By Jared Chausow
By Katie Toth
By Elizabeth Flock
By Albert Samaha
By Anna Merlan
By Jon Campbell
By Jon Campbell
By Albert Samaha
Last week, I took a break from reading the endless press releases I get from celebrities about their good works for Haiti and went out to see celebrities actually doing good works for Haiti.
A bunch of them were hosting a badly punctuated "Hope Help & Relief Haiti" event at the Urban Zen Center, where Wyclef Jean spoke about picking dead bodies off the ground of the ravaged island nation and bringing them to the morgue, which sadly had no more room for them. That was an impossible act to follow, but Whoopi Goldberg managed to be both amusing and purposeful as she auctioned off items to raise more clams for the charity. "Come on, white people, speak to me!" she urged, rousing the dazed crowd to attention. From there, she auctioned off a Parisian trip ("We don't know which hotel yet. We want to find the best one for your ass"), a monkey pendant made by a noted "jeweler to the stars" ("though the bitch never made anything for me!"), and a package deal where "you have lunch with Robert Kennedy Jr. in his house and play with his birds." Even I almost held my hand up for that one.
Instead, I played with cocks, beavers, and other assorted wildlife when the Museum of Sex opened its "Rubbers" show, which deals with life-threatening issues that face the whole planet, even Hell's Kitchen. Sans shame, I carried on with the exposed representations of genitals, but the show has gravitas, too, spanning not just interactive doodads and whimsical kitsch, but serious historical pieces related to sex education and activism. Yes, condoms can get angry, as I was reminded by the Act Up poster titled, "Know Your Scumbags," which shows John Cardinal O'Connor and an actual rubber, the latter next to the phrase, "This one prevents AIDS."
My only gripe is that at the opening of the exhibit, they gave out "Her Pleasure" Trojans, as if the only people who might get fucked—and like it—are women!
I took it off like a man for Andres Serrano when the controversial photographer asked me to pose semi-nude for a book of clothesless characters that he's doing for Rizzoli. As he shot 10 rolls of my rolls, Serrano (best known for Piss Christ and his "Shit" show) told me the publisher feels his work is Caravaggio-esque—i.e., it's deeply intimate, with lighting that, Serrano says, "is like you're in prison, with light streaming in from a lamp or through a window." But amazingly, I felt free as I struck all those hot poses in my semi-birthday suit. It was the opposite of incarceration! And he didn't even throw turds at me! By the way, the guy is looking for even older and fatter people to shoot, so take off your monkey pendants, pick up a RingDing, and give him a ring.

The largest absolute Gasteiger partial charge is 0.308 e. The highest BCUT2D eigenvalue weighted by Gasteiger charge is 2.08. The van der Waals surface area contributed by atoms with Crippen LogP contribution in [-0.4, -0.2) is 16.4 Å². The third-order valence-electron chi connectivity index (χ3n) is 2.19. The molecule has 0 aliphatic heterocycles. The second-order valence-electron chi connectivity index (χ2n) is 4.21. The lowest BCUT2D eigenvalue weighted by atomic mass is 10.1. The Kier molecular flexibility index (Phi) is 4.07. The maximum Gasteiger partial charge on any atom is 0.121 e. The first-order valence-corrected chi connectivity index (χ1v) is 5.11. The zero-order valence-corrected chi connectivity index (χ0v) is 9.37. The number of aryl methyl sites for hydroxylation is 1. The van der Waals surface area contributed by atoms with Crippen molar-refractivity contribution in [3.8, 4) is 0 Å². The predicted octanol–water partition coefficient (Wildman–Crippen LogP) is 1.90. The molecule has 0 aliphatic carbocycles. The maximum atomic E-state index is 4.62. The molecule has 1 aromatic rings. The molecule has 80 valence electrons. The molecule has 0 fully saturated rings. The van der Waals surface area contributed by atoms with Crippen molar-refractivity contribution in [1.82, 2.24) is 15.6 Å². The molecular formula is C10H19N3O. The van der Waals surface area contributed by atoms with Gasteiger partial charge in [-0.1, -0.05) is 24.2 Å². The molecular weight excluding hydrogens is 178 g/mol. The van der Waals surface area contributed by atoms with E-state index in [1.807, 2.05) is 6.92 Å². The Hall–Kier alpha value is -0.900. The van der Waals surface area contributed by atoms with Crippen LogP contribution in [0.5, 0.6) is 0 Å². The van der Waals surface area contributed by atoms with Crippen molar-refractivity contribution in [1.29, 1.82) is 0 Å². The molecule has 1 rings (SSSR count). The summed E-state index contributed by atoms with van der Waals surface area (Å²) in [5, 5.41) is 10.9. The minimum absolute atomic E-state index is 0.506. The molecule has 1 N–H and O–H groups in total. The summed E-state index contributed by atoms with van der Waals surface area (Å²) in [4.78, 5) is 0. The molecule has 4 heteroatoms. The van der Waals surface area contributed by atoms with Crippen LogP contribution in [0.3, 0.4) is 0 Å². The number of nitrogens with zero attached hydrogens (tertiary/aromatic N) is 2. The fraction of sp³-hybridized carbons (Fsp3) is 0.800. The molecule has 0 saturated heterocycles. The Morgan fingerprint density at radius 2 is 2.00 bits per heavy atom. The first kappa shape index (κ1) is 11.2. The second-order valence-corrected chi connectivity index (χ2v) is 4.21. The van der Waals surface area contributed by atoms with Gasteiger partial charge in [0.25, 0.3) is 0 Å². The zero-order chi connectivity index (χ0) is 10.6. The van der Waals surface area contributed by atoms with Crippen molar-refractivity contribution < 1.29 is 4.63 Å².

Uncharacteristically wearing a jacket, I entered the Princess Ball at Cipriani—hosted by the crown royalty of Serbia—just as the Brazilian dance troupe arrived, so I ended up at the back of a winding samba line through the masked socialites and mammoth ice sculptures, all while helping provide incubators for neonatal care units around Serbia. (You'll get a press release.) "This is so uptown for me," I chirped to a society type done up in several pounds of wigs and feathers. "It's downtown for me," she deadpanned.
Even farther up in nosebleed territory, some rich people hosted a lunch for Inglourious Basterds, serving Austrian delicacies as Christoph Waltz—the biggest Oscar lock since Mo'Nique—was feted, coddled, and mildly harassed. One man asked Waltz how he could get him his screenplay about Alfred Nobel ("ICM," replied the actor), while another tossed questions at him in various languages to test his linguistic skills. (Waltz was letter-perfect in each of them.) His expectations for the Oscar? "Zero," said Waltz. "No, 20 percent. That's your chance, mathematically. Everything else beyond that is expectation, and one is advised not to have expectations." Yeah, but let's add 80 more percent just for reality's sake.
James Toback can't expect anything, since his engrossing Tyson documentary failed to get nominated. "There's no rhyme or reason to the movies chosen," Toback told me at the lunch, "except just about everything had a political bent." "But there were a few show-bizzy things on the short list," I reminded him. "The short list means nothing," he said. "You get weeded out." "But you should have been on it," I declared. "I should have won!" he replied, with a grin.
I'm not sure if Cher's movie Burlesque will be up for anything next year, but I do know that the director, Steve Antin, is the brother of a Pussycat Doll and is described on IMDB.com as the ex-boyfriend of gay mogul David Geffen. And, as my fertile mind remembers, Cher dated a romantically experimenting Geffen even before that, in 1973. They should have a lot to talk about (all while co-star Christina Aguilera wonders, "Who's David Geffen?")!
Even more unlikely hookups happen in Valentine's Day, but at least a gay one's included in the film's all-encompassing mix, which is straight out of Love Actually via The Love Boat. That's a relief, even though—spoiler alert—the two gays don't kiss, unlike every other couple you see onscreen. (Maybe "Her Pleasure" Trojans were a sponsor.) Furthermore, while their open gayness is praised by TV reporter Jamie Foxx, he ends with an awkward comment about being behind them, but not that way, nyuck-nyuck. Still, he's gently rebuked by his boss—and anyway, Foxx has just sung "I Will Survive" in a girly falsetto! Whatever. The gay stuff in V.D. is generally OK. It's just that the movie pretty much stinks!